Besides Meredith, the real heroes were federal officials on the scene (such as Deputy Attorney General Nicholas Katzenbach) and the US Marshals, who held the line with tear gas and resisted the temptation to return the gunfire that came at them out of the night. So were some on-campus Mississippians—such as Episcopal priest Duncan Gray—who confronted rioters with arguments for peace and respect for the law.

Given the tumult, it may be surprising to realize how much respect for the law there actually was. When the Mississippi National Guard was federalized, among the Guardsmen who followed orders were “Barnett’s son and his son-in-law, Senator John C. Stennis’s son, eleven state legislators, several college students, and Charles Sullivan, a 1959 gubernatorial candidate.” This highlights an important point: many people who wanted to uphold segregation had other values at stake, too—not only respect for the law, but also their belief that Mississippi should become a prosperous and well-regarded part of the nation. And when those values came into conflict, the “race card” was not always trump. On the morning after the riot, businessman William Mounger “interrupted the regular broadcast of his company’s Jackson television station to speak extemporaneously for eight minutes. He deplored the violence and declared, ‘We are a part of the United States of America, and we must obey the laws of the United States of America.’”

By giving at least an approximate sense of how widely such sentiments spread and were shared, Eagles enhances our understanding of the story’s complexity. Meredith’s mission did not provoke a simple confrontation between segregationists and integrationists, but raised unsettling questions in the minds of people in the middle, who found they had to choose among competing values. For many of them, including Mounger and some colleagues at Lamar Life Insurance, and more than a few students (such as the one who exclaimed, “I’m so tired of this mess, I don’t care if they let 50 [Negroes] in”), segregation was no longer worth defending. Minds were changing—leading to the question of exactly how much change is required to constitute a revolution.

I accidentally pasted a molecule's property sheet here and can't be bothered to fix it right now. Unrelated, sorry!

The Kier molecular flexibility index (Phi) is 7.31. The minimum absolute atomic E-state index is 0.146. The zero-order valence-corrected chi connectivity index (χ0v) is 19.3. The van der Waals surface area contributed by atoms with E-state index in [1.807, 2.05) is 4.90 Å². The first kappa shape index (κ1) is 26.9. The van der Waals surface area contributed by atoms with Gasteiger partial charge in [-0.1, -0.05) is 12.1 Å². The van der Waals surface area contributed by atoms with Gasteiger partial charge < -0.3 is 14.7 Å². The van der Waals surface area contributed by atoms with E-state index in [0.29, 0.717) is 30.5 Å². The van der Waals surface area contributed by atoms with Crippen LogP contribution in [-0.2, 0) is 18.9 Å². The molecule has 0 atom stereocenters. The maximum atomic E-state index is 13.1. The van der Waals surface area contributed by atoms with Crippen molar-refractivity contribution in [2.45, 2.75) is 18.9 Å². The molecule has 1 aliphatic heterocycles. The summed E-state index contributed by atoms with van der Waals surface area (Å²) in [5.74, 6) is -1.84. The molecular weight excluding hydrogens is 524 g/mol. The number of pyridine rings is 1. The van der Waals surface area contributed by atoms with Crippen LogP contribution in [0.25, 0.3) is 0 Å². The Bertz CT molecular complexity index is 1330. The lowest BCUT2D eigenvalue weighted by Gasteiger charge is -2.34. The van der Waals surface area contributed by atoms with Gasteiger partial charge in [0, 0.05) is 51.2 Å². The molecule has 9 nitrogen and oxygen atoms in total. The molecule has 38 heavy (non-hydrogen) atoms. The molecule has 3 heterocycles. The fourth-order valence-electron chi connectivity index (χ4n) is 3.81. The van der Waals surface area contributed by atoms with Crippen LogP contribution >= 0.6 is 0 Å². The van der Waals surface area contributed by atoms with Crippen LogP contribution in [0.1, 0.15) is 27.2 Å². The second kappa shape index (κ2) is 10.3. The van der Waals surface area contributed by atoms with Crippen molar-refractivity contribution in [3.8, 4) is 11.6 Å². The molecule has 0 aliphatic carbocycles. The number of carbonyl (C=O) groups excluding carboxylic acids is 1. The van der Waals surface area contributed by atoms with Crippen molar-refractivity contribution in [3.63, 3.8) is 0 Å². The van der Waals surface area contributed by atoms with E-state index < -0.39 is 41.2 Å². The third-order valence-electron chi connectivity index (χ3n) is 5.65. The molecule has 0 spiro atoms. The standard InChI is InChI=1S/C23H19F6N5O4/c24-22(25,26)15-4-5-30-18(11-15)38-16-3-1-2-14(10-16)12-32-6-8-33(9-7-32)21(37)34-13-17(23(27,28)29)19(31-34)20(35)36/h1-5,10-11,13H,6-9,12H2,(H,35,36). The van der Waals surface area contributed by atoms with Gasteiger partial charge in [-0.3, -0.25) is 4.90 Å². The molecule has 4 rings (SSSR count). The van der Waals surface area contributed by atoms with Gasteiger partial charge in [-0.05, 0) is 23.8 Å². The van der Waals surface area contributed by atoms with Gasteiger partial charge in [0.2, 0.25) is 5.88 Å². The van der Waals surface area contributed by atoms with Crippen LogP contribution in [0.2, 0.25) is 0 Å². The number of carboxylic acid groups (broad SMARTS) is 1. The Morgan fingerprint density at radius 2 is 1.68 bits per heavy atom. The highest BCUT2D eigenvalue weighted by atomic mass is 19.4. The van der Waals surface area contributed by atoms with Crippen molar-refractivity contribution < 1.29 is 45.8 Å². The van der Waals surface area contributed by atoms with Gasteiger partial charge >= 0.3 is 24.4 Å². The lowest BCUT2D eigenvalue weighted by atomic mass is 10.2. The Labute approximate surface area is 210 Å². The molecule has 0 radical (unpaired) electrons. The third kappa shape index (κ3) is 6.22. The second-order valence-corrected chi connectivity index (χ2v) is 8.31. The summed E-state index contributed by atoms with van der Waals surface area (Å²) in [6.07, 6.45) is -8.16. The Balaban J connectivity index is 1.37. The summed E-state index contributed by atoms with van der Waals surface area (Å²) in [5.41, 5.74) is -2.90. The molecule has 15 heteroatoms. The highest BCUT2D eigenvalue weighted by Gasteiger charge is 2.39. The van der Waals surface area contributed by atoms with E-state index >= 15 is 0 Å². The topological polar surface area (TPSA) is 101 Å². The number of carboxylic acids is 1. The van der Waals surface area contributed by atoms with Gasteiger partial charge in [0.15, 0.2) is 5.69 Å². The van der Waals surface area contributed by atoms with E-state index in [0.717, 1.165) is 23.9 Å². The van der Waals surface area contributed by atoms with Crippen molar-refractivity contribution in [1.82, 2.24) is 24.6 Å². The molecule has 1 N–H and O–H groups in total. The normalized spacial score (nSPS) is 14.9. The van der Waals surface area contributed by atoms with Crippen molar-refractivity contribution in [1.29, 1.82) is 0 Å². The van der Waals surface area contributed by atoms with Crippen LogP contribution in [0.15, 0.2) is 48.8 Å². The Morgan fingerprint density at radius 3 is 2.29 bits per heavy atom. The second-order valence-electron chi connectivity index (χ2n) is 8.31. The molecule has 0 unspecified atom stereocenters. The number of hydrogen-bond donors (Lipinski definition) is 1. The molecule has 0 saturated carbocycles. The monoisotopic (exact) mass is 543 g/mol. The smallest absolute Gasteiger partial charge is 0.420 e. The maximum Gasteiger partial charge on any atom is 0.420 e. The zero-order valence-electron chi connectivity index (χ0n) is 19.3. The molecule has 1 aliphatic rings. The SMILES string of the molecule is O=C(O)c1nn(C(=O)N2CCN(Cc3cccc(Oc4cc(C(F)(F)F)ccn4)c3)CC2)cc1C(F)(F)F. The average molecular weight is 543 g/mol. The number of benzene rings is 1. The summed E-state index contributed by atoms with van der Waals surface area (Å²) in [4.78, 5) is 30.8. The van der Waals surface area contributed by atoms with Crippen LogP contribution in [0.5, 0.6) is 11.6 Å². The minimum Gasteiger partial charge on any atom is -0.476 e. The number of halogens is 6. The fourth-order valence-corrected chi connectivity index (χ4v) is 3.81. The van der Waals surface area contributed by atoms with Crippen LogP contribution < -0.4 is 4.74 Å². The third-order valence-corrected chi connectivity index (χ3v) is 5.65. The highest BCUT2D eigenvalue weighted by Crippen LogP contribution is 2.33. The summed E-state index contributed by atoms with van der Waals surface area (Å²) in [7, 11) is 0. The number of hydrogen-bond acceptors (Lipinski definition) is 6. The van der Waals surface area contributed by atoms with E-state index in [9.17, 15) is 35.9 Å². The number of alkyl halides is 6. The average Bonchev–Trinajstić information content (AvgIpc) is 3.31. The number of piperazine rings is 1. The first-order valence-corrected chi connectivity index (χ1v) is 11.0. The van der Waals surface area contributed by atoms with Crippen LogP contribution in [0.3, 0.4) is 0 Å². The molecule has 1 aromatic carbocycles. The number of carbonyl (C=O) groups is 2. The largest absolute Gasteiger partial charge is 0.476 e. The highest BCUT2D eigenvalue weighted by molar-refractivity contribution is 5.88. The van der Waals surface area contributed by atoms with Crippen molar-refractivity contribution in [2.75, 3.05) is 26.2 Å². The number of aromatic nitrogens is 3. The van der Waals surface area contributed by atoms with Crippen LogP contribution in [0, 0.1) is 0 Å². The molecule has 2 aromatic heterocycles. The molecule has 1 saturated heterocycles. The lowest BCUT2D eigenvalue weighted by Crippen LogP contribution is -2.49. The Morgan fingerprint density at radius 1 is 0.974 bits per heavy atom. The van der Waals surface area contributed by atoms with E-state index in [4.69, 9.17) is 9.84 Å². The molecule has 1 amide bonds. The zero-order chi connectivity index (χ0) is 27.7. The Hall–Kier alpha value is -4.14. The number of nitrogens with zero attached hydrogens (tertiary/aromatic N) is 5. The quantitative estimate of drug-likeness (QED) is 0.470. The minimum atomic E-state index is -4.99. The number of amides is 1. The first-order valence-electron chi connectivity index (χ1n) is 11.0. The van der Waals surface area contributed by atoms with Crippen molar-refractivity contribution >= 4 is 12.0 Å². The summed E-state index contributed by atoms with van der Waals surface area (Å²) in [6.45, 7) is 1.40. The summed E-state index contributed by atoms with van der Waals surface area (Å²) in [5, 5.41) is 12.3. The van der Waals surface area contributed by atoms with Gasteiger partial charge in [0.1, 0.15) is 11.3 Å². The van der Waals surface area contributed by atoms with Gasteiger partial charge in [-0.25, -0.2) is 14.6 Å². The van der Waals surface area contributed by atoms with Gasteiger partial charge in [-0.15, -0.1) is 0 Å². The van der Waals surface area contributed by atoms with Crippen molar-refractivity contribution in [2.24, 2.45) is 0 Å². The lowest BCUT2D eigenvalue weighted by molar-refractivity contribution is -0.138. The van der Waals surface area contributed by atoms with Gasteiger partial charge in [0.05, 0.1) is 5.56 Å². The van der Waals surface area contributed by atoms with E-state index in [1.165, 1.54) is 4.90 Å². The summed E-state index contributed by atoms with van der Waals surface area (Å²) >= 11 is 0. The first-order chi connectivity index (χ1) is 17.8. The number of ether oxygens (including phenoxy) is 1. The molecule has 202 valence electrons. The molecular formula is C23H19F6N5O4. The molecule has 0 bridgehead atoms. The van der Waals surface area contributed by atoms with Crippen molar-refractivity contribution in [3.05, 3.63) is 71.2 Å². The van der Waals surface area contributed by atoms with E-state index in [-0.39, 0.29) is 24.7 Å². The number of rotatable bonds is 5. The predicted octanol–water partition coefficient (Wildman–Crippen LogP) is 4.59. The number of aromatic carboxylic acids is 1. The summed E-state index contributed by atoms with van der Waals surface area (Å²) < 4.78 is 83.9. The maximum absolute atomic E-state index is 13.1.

Unfortunately, Eagles does not really confront this question; his presentation contains far more reporting than explicit analysis. It’s too bad this is so, because after spending all that time immersed in his sources, he is certainly positioned to gauge the extent and depth of the middle-of-the-roaders’ ambivalence and provide an explanation for the invisible but undeniable process that was going on as people, especially young people, were changing their minds.

Eagles’ interpretational reticence means his book is not quite as powerful or useful as it might be. But it is an invaluable contribution to our understanding of an important, complex, arguably pivotal moment in American history. Although this book may not be definitive, it is surely essential.